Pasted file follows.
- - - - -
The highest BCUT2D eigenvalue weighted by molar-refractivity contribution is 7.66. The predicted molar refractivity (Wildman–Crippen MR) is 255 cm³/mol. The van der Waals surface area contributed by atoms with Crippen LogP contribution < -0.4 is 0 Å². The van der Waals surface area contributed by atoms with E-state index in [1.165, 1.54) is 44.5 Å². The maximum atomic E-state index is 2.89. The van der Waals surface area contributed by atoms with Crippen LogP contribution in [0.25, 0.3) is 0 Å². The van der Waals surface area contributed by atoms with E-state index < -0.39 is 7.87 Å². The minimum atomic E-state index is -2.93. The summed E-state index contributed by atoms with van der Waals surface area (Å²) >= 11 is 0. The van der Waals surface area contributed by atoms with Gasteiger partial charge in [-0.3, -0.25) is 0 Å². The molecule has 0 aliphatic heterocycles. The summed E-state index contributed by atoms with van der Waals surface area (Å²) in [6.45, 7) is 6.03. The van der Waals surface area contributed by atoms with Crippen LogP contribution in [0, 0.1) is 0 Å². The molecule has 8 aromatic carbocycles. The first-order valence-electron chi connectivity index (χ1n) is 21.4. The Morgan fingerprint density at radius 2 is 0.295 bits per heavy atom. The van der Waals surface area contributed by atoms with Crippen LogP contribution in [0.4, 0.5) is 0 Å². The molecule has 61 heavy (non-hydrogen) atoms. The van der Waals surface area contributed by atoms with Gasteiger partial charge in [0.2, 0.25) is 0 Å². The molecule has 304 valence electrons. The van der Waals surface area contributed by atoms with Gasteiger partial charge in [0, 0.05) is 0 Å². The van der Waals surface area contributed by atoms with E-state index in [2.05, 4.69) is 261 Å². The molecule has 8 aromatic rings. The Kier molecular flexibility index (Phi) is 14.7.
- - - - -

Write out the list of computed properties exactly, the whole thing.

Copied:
The highest BCUT2D eigenvalue weighted by molar-refractivity contribution is 7.66. The predicted molar refractivity (Wildman–Crippen MR) is 255 cm³/mol. The van der Waals surface area contributed by atoms with Crippen LogP contribution < -0.4 is 0 Å². The van der Waals surface area contributed by atoms with E-state index in [1.165, 1.54) is 44.5 Å². The maximum atomic E-state index is 2.89. The van der Waals surface area contributed by atoms with Crippen LogP contribution in [0.25, 0.3) is 0 Å². The van der Waals surface area contributed by atoms with E-state index < -0.39 is 7.87 Å². The minimum atomic E-state index is -2.93. The summed E-state index contributed by atoms with van der Waals surface area (Å²) >= 11 is 0. The van der Waals surface area contributed by atoms with Gasteiger partial charge in [-0.3, -0.25) is 0 Å². The molecule has 0 aliphatic heterocycles. The summed E-state index contributed by atoms with van der Waals surface area (Å²) in [6.45, 7) is 6.03. The van der Waals surface area contributed by atoms with Crippen LogP contribution in [0, 0.1) is 0 Å². The molecule has 8 aromatic carbocycles. The first-order valence-electron chi connectivity index (χ1n) is 21.4. The Morgan fingerprint density at radius 2 is 0.295 bits per heavy atom. The van der Waals surface area contributed by atoms with Crippen LogP contribution in [0.4, 0.5) is 0 Å². The molecule has 61 heavy (non-hydrogen) atoms. The van der Waals surface area contributed by atoms with Gasteiger partial charge in [0.2, 0.25) is 0 Å². The molecule has 304 valence electrons. The van der Waals surface area contributed by atoms with Gasteiger partial charge in [0, 0.05) is 0 Å². The van der Waals surface area contributed by atoms with E-state index in [2.05, 4.69) is 261 Å². The molecule has 8 aromatic rings. The Kier molecular flexibility index (Phi) is 14.7.